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DHS Secretary Kirstjen Nielsen Resigns: US Politics in 60 Seconds

What will Attorney General William Barr reveal about the Mueller Report when he testifies on the Hill?

I don't think very much he'll defend his summary and say that more will be revealed once the redaction period is over and you can put out the full report. So he'll probably evade a lot of tough questions.

Will DHS go in a tougher direction now that Secretary Nielsen is gone?

Trump certainly hope so. More zero-tolerance policy at the border, fewer asylum refugees let in, and he certainly wants to go much tougher with Secretary Neilsen gone.

Can Dems stop the logjam on emergency aid on Capitol Hill?

Well they'll try with a bill that adds money for disaster relief in the Midwest. But the issue of Puerto Rico disaster funding is still going to be a problem in the Senate. So I'm not sure the logjam is over.

Can the New York State legislature force the release of President Trump's tax returns?

Well they're certainly going to try with a new bill to do that. Democrats control the state so you'd think that they could but there's still a lot of questions about whether this would be a bad precedent to force the release of a single person's tax return. So the effort will be there. I'm not sure it'll be successful.


And go deeper on topics like cybersecurity and artificial intelligence at Microsoft on The Issues.

Now that Joe Biden is officially US president, leaders from around the world would like a word with him — but where will he make his first international trip?

After a tumultuous four years, many countries are now clamoring for a face-to-face with President Biden. That includes allies who felt abandoned by Trump's "America First" presidency, as well as adversaries with thorny issues on the agenda. We check in on who's pitching him hardest on a near-term state visit.

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Jon Lieber, Managing Director of the United States for the Eurasia Group, shares his insights on what to expect from President Biden's first 100 days:

It's Inauguration Day. And you can see behind me the Capitol Building with some of the security corridor set up that's preventing people like me from getting too close to the building, as Joe Biden gets sworn in as our 46th president. Historic day when you consider that you've got Kamala Harris, the first woman vice president, the first woman of color to be vice president.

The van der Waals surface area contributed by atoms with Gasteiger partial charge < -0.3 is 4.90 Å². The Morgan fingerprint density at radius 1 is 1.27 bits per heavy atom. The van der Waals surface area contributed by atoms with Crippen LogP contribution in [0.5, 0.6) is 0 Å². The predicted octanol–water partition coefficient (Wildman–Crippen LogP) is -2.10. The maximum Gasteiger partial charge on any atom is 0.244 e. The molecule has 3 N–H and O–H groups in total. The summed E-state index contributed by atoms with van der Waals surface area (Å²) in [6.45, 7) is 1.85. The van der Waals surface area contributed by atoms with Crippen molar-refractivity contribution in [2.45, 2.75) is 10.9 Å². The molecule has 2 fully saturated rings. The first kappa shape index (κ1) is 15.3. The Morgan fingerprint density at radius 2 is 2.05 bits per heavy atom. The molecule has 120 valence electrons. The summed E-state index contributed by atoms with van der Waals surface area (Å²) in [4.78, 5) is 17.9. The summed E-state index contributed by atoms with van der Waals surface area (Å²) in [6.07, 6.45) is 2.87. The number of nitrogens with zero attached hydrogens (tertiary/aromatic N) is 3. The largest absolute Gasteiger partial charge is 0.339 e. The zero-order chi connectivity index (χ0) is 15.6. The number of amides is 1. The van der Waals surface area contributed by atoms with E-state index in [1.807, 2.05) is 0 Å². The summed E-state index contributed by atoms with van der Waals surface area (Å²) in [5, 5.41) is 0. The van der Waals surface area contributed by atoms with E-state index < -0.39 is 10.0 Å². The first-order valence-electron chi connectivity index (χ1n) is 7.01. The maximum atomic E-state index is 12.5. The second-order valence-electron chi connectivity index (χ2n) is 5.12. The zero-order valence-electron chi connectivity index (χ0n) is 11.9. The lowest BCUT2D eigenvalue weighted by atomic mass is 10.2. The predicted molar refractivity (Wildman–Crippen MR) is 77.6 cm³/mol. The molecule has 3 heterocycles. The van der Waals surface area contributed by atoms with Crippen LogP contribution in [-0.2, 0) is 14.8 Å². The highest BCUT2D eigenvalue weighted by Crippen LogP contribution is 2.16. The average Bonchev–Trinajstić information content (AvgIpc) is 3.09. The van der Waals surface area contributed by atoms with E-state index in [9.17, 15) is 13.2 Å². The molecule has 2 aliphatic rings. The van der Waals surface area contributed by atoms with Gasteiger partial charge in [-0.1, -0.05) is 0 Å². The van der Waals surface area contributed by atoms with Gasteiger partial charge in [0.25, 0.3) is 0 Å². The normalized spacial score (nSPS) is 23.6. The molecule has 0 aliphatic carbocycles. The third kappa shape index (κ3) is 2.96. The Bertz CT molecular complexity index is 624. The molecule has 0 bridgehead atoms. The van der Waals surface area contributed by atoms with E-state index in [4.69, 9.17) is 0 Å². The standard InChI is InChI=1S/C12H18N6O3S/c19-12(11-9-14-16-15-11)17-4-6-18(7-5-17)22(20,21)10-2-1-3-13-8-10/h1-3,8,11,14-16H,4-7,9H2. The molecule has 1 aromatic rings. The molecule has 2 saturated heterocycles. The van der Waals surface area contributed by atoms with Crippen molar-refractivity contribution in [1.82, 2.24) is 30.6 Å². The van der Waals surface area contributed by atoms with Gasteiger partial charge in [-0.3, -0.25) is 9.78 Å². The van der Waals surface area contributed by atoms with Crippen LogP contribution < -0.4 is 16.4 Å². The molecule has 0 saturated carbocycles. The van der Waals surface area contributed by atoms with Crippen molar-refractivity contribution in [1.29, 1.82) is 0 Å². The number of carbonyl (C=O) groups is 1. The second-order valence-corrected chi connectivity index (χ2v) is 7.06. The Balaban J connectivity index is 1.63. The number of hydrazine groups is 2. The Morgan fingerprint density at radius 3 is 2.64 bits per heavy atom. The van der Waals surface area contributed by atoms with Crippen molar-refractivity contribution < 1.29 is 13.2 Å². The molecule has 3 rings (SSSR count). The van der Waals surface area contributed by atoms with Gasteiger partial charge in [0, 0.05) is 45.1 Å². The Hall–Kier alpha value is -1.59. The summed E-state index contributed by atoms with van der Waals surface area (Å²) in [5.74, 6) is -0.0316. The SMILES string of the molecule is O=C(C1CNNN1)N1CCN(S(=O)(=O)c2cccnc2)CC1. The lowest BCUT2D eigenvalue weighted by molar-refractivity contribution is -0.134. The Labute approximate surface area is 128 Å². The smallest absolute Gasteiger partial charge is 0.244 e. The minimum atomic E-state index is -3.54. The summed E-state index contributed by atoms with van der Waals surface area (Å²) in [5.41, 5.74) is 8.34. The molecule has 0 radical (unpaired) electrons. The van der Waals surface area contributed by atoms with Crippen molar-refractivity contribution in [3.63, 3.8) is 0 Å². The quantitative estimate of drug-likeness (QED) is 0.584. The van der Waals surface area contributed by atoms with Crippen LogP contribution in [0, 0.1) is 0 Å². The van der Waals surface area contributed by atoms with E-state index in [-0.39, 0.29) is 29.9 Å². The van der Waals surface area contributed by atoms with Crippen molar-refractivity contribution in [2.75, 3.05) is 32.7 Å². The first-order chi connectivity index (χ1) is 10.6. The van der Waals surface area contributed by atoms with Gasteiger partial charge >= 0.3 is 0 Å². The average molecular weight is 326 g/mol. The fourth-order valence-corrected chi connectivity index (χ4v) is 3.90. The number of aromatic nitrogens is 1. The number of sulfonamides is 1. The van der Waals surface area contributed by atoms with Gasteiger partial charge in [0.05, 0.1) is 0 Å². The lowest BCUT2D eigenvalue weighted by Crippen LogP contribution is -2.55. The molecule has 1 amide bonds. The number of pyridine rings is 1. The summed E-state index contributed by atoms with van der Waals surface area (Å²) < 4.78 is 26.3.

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On Wednesday, Joe Biden will become president because eighty-one million Americans, the highest tally in US history, voted to change course after four years of Donald Trump's leadership. Like all presidents, Biden and his vice president, Kamala Harris, take office with grand ambitions and high expectations, but rarely has a new administration taken power amid so much domestic upheaval and global uncertainty. And while Biden has pledged repeatedly to restore American "unity" across party lines — at a time of immense suffering, real achievements will matter a lot more than winged words.

Biden has a lot on his agenda, but within his first 100 days as president there are three key issues that we'll be watching closely for clues to how effectively he's able to advance their plans.

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Kamala Harris was sworn in today as the first woman Vice President of the United States. That means she's only a heartbeat away from occupying the Oval Office — and could well be the Democratic candidate to replace Joe Biden if the 78-year-old president decides to not run for reelection in 2024. Should Harris — or another woman — become US president soon in the future, that'll (finally) put America on par with most of the world's top 20 economies, which have already had a female head of state or government at some point in their democratic history. Here we take a look at which ones those are.

The GZERO World Podcast with Ian Bremmer. Listen now.

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